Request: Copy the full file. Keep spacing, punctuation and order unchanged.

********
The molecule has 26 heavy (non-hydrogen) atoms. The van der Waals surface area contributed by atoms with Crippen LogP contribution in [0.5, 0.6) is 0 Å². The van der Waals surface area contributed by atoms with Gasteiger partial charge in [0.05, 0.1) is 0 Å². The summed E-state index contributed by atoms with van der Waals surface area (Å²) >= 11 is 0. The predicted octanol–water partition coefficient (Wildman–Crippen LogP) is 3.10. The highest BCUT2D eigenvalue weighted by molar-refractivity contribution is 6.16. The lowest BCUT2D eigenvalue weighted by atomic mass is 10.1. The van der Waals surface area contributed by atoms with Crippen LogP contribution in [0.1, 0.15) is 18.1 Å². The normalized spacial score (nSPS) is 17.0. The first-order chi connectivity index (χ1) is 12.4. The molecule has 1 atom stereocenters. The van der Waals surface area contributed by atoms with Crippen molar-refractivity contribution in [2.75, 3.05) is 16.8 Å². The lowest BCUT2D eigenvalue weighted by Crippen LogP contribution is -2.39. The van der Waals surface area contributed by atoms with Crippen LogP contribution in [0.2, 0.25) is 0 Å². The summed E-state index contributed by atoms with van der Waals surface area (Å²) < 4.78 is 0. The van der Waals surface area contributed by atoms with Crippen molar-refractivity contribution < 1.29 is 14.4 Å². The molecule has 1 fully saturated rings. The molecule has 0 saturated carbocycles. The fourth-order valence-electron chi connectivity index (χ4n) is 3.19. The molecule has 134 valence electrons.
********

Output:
The molecule has 26 heavy (non-hydrogen) atoms. The van der Waals surface area contributed by atoms with Crippen LogP contribution in [0.5, 0.6) is 0 Å². The van der Waals surface area contributed by atoms with Gasteiger partial charge in [0.05, 0.1) is 0 Å². The summed E-state index contributed by atoms with van der Waals surface area (Å²) >= 11 is 0. The predicted octanol–water partition coefficient (Wildman–Crippen LogP) is 3.10. The highest BCUT2D eigenvalue weighted by molar-refractivity contribution is 6.16. The lowest BCUT2D eigenvalue weighted by atomic mass is 10.1. The van der Waals surface area contributed by atoms with Crippen LogP contribution in [0.1, 0.15) is 18.1 Å². The normalized spacial score (nSPS) is 17.0. The first-order chi connectivity index (χ1) is 12.4. The molecule has 1 atom stereocenters. The van der Waals surface area contributed by atoms with Crippen molar-refractivity contribution in [2.75, 3.05) is 16.8 Å². The lowest BCUT2D eigenvalue weighted by Crippen LogP contribution is -2.39. The van der Waals surface area contributed by atoms with Crippen LogP contribution in [0.2, 0.25) is 0 Å². The summed E-state index contributed by atoms with van der Waals surface area (Å²) < 4.78 is 0. The van der Waals surface area contributed by atoms with Crippen molar-refractivity contribution < 1.29 is 14.4 Å². The molecule has 1 fully saturated rings. The molecule has 0 saturated carbocycles. The fourth-order valence-electron chi connectivity index (χ4n) is 3.19. The molecule has 134 valence electrons.